Tinder Surprise: A Guide to Online Dating

We take a look at the shallow minefield that is internet dating and how Tinder's potential for no-strings-attached sex might not be such a great thing

Article by John Stansfield | 09 Sep 2015
  • Tinder Surprise

Whenever any new visual technology is invented it is immediately used to further the pornography industry. As soon as the nickelodeons began to litter the promenades of yesteryear there were smut pedlars with their own kinescopes of flappers flashing their gussets. In the great video wars of the late 70s and early 80s, VHS helped see off competition from the vastly superior Betamax format by allowing pornographers to use their inferior product to further the ill-gotten gains of the San Fernando Valley. Where pornography has led the market, dating has not been far behind. Just google '80s video dating' for a lesson in how not to woo the opposite sex – and also a reminder that technology existed before the internet and it was gloriously grainy. 

With the dawn of the world wide web (that’s what that fancy 'www.' that you don’t even have to type any more stands for, gang!) came of course the utilisation of such high speeds of information for the furthering of interactive sex watching, and its cosy bedfellow, interactive sex doing. Internet dating has become a lot more socially acceptable over the years to the point where kids will be asking their future parents which site they met on and ranking them from Craigslist to Match.com.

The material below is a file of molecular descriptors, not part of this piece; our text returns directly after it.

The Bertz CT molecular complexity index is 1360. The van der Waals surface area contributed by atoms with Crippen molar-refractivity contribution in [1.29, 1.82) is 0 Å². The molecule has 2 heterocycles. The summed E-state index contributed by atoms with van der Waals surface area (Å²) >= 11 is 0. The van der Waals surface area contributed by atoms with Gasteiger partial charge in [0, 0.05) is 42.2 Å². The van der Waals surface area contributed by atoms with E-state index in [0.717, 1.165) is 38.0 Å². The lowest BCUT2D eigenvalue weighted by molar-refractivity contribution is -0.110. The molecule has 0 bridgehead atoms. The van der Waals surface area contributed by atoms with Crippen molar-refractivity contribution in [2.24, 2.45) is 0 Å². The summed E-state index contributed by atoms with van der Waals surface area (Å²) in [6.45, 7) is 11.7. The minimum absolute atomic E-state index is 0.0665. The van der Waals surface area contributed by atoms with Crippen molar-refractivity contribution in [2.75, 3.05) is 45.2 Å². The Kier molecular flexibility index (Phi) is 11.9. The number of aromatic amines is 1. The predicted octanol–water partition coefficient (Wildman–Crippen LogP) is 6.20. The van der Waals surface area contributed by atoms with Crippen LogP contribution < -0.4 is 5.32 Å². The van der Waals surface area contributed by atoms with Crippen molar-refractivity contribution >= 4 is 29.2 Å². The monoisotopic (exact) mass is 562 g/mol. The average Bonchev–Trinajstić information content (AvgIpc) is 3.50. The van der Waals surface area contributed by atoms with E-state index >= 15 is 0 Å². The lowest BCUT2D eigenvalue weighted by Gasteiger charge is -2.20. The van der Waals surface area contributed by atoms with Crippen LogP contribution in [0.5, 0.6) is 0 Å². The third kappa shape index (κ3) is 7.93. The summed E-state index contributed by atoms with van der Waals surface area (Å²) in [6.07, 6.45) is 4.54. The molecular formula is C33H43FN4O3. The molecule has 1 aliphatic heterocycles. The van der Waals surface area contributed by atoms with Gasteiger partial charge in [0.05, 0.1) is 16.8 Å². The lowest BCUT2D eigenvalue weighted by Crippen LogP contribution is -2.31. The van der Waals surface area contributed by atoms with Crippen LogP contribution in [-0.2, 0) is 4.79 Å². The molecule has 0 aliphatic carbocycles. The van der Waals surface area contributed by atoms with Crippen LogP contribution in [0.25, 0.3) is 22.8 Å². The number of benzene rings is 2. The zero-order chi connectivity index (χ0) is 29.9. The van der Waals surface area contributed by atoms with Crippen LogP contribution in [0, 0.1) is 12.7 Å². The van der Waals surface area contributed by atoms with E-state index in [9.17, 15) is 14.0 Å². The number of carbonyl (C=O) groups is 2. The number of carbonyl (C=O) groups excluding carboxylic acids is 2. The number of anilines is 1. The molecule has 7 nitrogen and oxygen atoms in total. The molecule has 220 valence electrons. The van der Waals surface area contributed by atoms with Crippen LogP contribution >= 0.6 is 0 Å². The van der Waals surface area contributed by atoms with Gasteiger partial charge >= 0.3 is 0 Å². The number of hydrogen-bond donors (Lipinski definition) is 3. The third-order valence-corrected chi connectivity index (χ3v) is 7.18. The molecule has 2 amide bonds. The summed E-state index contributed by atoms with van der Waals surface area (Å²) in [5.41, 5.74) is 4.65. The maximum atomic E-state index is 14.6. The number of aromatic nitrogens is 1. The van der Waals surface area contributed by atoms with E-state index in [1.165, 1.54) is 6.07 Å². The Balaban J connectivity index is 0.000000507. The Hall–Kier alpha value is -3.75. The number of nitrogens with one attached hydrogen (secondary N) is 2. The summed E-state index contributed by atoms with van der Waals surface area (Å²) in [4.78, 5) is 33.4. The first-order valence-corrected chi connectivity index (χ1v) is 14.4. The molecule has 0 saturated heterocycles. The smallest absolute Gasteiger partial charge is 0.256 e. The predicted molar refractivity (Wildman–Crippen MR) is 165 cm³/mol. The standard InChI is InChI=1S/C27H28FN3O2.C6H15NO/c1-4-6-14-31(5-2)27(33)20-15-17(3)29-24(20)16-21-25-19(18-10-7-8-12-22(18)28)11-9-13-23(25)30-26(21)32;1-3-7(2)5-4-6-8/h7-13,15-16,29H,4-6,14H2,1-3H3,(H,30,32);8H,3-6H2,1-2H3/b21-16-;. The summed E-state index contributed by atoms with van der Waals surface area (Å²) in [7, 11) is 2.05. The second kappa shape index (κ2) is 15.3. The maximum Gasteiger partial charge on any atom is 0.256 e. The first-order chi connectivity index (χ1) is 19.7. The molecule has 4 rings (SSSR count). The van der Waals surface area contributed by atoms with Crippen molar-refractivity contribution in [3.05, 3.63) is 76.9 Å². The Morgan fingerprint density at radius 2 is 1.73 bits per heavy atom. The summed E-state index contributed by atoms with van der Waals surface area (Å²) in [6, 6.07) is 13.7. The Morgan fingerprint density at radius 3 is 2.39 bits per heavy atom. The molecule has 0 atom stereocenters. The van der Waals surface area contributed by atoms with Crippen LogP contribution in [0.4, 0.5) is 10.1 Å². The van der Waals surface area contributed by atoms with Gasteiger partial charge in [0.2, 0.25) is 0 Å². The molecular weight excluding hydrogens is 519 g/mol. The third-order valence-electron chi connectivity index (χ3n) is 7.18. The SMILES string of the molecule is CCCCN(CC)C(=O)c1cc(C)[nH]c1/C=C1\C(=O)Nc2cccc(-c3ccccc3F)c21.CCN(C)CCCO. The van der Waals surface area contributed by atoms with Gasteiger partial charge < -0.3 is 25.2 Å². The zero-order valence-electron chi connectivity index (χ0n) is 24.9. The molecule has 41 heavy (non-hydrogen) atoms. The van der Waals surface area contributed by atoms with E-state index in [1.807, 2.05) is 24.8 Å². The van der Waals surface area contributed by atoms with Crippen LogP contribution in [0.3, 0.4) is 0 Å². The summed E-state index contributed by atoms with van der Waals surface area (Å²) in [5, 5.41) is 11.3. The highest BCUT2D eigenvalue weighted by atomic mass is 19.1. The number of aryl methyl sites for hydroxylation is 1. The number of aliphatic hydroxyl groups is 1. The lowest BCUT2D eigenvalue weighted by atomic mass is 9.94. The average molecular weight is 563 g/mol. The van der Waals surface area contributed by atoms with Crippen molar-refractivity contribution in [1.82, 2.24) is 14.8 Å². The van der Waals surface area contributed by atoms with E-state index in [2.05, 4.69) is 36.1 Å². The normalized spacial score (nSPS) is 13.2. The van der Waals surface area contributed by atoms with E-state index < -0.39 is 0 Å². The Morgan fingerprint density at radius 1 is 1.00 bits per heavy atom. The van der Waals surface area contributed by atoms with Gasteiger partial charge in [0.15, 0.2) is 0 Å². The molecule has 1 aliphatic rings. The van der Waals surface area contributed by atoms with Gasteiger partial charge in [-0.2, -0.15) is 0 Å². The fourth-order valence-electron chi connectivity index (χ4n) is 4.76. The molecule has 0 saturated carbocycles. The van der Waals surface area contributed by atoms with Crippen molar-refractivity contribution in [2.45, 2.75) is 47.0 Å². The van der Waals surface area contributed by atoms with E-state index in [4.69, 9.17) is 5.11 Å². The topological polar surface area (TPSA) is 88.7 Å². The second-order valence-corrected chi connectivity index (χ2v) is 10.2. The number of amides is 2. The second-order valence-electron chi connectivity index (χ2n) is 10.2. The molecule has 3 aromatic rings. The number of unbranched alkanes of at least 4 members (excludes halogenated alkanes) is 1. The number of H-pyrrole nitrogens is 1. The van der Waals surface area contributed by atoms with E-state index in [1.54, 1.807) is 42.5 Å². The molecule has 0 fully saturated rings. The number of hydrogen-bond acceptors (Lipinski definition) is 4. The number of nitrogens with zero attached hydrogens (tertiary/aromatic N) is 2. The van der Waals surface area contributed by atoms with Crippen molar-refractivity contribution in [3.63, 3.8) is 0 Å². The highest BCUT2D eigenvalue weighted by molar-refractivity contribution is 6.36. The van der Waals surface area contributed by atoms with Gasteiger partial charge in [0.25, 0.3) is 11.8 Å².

When computers turned into the handheld devices we now know as phones, it was the homosexual community that recognised the ease with which they could hook up via the use of this technology, with 2009’s Grindr. Somehow, though, it took the hetero world some three years to catch up, with Tinder taking its bow in September of 2012.

As we’re sure you’re already aware, Tinder offers users the chance to be outwardly shallow by swiping right to say you like the look of someone, or left if you think that they are a horrible wolf-monster that should be fired from a cannon directly into the sun. Unsurprisingly, it has also led to the ease with which people might put their junk on or in each other.

Tread carefully with this newfound power, however. It's not just the blows your ego will take when matches burn out quicker than those that lit on Mars, but the fact that you are essentially meeting strangers who have one thought in their mind, and it’s definitely not to start a long and loving relationship based on trust. It’s for doing the no-pants dance. Which is super cool, but watch out: for with every app home run there are at least 100 cautionary tales. For example, Tinder is a great place to go mugging. You already know they have a nice phone and are nearby, so why not just take a shiv and double your prizes.

Alienating human contact by way of messaging people in the same room as you via your mobile telephone is all well and good, but until the thumbprint verification of a user can also check the blood and urine work (surely the sexiest phrase ever associated with Tinder) for venereal diseases then you’re risking your ovaries/testicles just signing up for a good time in the Tindergarten. And though everyone seems to want HPV since Lena Dunham’s character got it on Girls, it is sooooooooo 2014. We’re not certain where all the good men or women are but you’re more likely to find out by talking to the ones nearby than checking if they’re good to go on your phone. You never know, the results may surprise you. Or everyone is awful and the world will be over soon. So don’t worry about it.